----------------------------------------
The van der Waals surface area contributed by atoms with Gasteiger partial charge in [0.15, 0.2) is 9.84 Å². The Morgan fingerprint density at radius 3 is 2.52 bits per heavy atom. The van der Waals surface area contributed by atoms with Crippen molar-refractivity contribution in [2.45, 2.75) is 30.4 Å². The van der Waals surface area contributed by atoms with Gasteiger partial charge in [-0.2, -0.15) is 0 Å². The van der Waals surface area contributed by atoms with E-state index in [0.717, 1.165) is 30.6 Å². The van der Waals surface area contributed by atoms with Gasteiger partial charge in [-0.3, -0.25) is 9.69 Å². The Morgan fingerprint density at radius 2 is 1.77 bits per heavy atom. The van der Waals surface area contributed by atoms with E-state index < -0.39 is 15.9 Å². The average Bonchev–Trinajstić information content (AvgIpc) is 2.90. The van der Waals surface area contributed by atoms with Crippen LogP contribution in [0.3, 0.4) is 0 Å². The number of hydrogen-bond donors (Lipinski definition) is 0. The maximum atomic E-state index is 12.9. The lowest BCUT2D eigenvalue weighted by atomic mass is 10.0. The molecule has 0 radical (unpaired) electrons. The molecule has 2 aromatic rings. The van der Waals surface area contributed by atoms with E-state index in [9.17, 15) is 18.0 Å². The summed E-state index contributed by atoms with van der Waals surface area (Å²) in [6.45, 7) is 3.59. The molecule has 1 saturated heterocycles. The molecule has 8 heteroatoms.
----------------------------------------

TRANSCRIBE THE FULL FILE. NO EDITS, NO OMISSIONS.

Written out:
The van der Waals surface area contributed by atoms with Gasteiger partial charge in [0.15, 0.2) is 9.84 Å². The Morgan fingerprint density at radius 3 is 2.52 bits per heavy atom. The van der Waals surface area contributed by atoms with Crippen molar-refractivity contribution in [2.45, 2.75) is 30.4 Å². The van der Waals surface area contributed by atoms with Gasteiger partial charge in [-0.2, -0.15) is 0 Å². The van der Waals surface area contributed by atoms with E-state index in [0.717, 1.165) is 30.6 Å². The van der Waals surface area contributed by atoms with Gasteiger partial charge in [-0.3, -0.25) is 9.69 Å². The Morgan fingerprint density at radius 2 is 1.77 bits per heavy atom. The van der Waals surface area contributed by atoms with E-state index < -0.39 is 15.9 Å². The average Bonchev–Trinajstić information content (AvgIpc) is 2.90. The van der Waals surface area contributed by atoms with Crippen LogP contribution in [0.3, 0.4) is 0 Å². The number of hydrogen-bond donors (Lipinski definition) is 0. The maximum atomic E-state index is 12.9. The lowest BCUT2D eigenvalue weighted by atomic mass is 10.0. The molecule has 0 radical (unpaired) electrons. The molecule has 2 aromatic rings. The van der Waals surface area contributed by atoms with E-state index in [9.17, 15) is 18.0 Å². The summed E-state index contributed by atoms with van der Waals surface area (Å²) in [6.45, 7) is 3.59. The molecule has 1 saturated heterocycles. The molecule has 8 heteroatoms.